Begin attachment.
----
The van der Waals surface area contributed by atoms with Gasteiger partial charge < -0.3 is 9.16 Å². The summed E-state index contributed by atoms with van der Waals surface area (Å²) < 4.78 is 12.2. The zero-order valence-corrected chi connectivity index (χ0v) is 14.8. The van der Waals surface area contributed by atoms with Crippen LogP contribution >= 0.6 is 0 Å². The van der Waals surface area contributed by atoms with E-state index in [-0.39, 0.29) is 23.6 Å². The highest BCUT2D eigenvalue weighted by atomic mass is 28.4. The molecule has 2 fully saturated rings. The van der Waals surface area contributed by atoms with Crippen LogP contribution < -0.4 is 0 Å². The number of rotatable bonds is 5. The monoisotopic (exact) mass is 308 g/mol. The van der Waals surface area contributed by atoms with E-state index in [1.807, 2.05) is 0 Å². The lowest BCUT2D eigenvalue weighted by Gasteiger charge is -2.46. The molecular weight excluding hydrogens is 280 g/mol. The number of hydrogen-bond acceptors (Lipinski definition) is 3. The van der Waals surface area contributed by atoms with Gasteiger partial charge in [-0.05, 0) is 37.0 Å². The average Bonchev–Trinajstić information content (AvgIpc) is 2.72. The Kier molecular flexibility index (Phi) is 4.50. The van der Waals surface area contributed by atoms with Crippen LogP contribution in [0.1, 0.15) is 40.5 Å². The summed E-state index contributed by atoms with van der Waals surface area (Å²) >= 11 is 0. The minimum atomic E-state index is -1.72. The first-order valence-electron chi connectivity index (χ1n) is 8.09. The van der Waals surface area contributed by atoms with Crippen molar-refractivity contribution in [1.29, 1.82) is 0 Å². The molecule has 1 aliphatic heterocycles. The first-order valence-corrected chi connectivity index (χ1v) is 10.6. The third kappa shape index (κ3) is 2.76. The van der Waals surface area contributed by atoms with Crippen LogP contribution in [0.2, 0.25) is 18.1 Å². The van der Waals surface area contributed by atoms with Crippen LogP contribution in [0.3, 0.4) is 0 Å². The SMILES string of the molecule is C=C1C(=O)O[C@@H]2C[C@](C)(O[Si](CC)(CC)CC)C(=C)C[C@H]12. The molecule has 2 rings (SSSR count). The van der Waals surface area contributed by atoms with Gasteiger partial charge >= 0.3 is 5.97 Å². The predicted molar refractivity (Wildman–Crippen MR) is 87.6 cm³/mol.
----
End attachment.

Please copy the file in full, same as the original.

The van der Waals surface area contributed by atoms with Gasteiger partial charge < -0.3 is 9.16 Å². The summed E-state index contributed by atoms with van der Waals surface area (Å²) < 4.78 is 12.2. The zero-order valence-corrected chi connectivity index (χ0v) is 14.8. The van der Waals surface area contributed by atoms with Crippen LogP contribution >= 0.6 is 0 Å². The van der Waals surface area contributed by atoms with E-state index in [-0.39, 0.29) is 23.6 Å². The highest BCUT2D eigenvalue weighted by atomic mass is 28.4. The molecule has 2 fully saturated rings. The van der Waals surface area contributed by atoms with Crippen LogP contribution < -0.4 is 0 Å². The number of rotatable bonds is 5. The monoisotopic (exact) mass is 308 g/mol. The van der Waals surface area contributed by atoms with E-state index in [1.807, 2.05) is 0 Å². The lowest BCUT2D eigenvalue weighted by Gasteiger charge is -2.46. The molecular weight excluding hydrogens is 280 g/mol. The number of hydrogen-bond acceptors (Lipinski definition) is 3. The van der Waals surface area contributed by atoms with Gasteiger partial charge in [-0.05, 0) is 37.0 Å². The average Bonchev–Trinajstić information content (AvgIpc) is 2.72. The Kier molecular flexibility index (Phi) is 4.50. The van der Waals surface area contributed by atoms with Crippen LogP contribution in [0.1, 0.15) is 40.5 Å². The summed E-state index contributed by atoms with van der Waals surface area (Å²) >= 11 is 0. The minimum atomic E-state index is -1.72. The first-order valence-electron chi connectivity index (χ1n) is 8.09. The van der Waals surface area contributed by atoms with Crippen molar-refractivity contribution in [1.29, 1.82) is 0 Å². The molecule has 1 aliphatic heterocycles. The first-order valence-corrected chi connectivity index (χ1v) is 10.6. The third kappa shape index (κ3) is 2.76. The van der Waals surface area contributed by atoms with Crippen LogP contribution in [0.2, 0.25) is 18.1 Å². The van der Waals surface area contributed by atoms with Crippen LogP contribution in [0.3, 0.4) is 0 Å². The SMILES string of the molecule is C=C1C(=O)O[C@@H]2C[C@](C)(O[Si](CC)(CC)CC)C(=C)C[C@H]12. The molecule has 2 rings (SSSR count). The van der Waals surface area contributed by atoms with Gasteiger partial charge >= 0.3 is 5.97 Å². The predicted molar refractivity (Wildman–Crippen MR) is 87.6 cm³/mol.